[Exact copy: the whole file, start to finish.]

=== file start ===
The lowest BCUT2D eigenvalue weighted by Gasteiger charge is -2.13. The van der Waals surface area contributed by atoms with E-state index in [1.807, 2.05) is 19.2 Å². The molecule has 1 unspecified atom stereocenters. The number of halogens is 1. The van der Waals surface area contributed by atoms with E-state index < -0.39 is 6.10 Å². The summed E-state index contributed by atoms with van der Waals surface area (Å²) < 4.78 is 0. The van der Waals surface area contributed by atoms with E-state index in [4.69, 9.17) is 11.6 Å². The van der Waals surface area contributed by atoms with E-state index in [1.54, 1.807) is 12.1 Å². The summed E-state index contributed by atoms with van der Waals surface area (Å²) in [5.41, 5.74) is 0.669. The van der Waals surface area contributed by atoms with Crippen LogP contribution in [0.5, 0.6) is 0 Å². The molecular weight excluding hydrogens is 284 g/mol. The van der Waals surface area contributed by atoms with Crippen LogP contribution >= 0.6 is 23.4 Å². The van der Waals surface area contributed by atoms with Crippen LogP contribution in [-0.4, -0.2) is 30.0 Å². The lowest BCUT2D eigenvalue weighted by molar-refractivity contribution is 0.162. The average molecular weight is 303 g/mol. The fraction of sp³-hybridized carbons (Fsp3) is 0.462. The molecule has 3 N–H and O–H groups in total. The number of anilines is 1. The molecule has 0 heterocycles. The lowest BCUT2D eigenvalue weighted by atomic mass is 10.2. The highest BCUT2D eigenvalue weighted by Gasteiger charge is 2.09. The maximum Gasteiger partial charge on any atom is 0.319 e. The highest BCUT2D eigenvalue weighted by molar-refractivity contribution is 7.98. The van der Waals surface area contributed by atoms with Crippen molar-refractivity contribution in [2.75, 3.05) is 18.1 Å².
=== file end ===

The lowest BCUT2D eigenvalue weighted by Gasteiger charge is -2.13. The van der Waals surface area contributed by atoms with E-state index in [1.807, 2.05) is 19.2 Å². The molecule has 1 unspecified atom stereocenters. The number of halogens is 1. The van der Waals surface area contributed by atoms with E-state index < -0.39 is 6.10 Å². The summed E-state index contributed by atoms with van der Waals surface area (Å²) < 4.78 is 0. The van der Waals surface area contributed by atoms with E-state index in [4.69, 9.17) is 11.6 Å². The van der Waals surface area contributed by atoms with E-state index in [1.54, 1.807) is 12.1 Å². The summed E-state index contributed by atoms with van der Waals surface area (Å²) in [5.41, 5.74) is 0.669. The van der Waals surface area contributed by atoms with Crippen LogP contribution in [0.5, 0.6) is 0 Å². The molecular weight excluding hydrogens is 284 g/mol. The van der Waals surface area contributed by atoms with Crippen LogP contribution >= 0.6 is 23.4 Å². The van der Waals surface area contributed by atoms with Crippen LogP contribution in [-0.4, -0.2) is 30.0 Å². The lowest BCUT2D eigenvalue weighted by molar-refractivity contribution is 0.162. The average molecular weight is 303 g/mol. The fraction of sp³-hybridized carbons (Fsp3) is 0.462. The molecule has 3 N–H and O–H groups in total. The number of anilines is 1. The molecule has 0 heterocycles. The lowest BCUT2D eigenvalue weighted by atomic mass is 10.2. The highest BCUT2D eigenvalue weighted by Gasteiger charge is 2.09. The maximum Gasteiger partial charge on any atom is 0.319 e. The highest BCUT2D eigenvalue weighted by molar-refractivity contribution is 7.98. The van der Waals surface area contributed by atoms with Crippen molar-refractivity contribution in [2.75, 3.05) is 18.1 Å².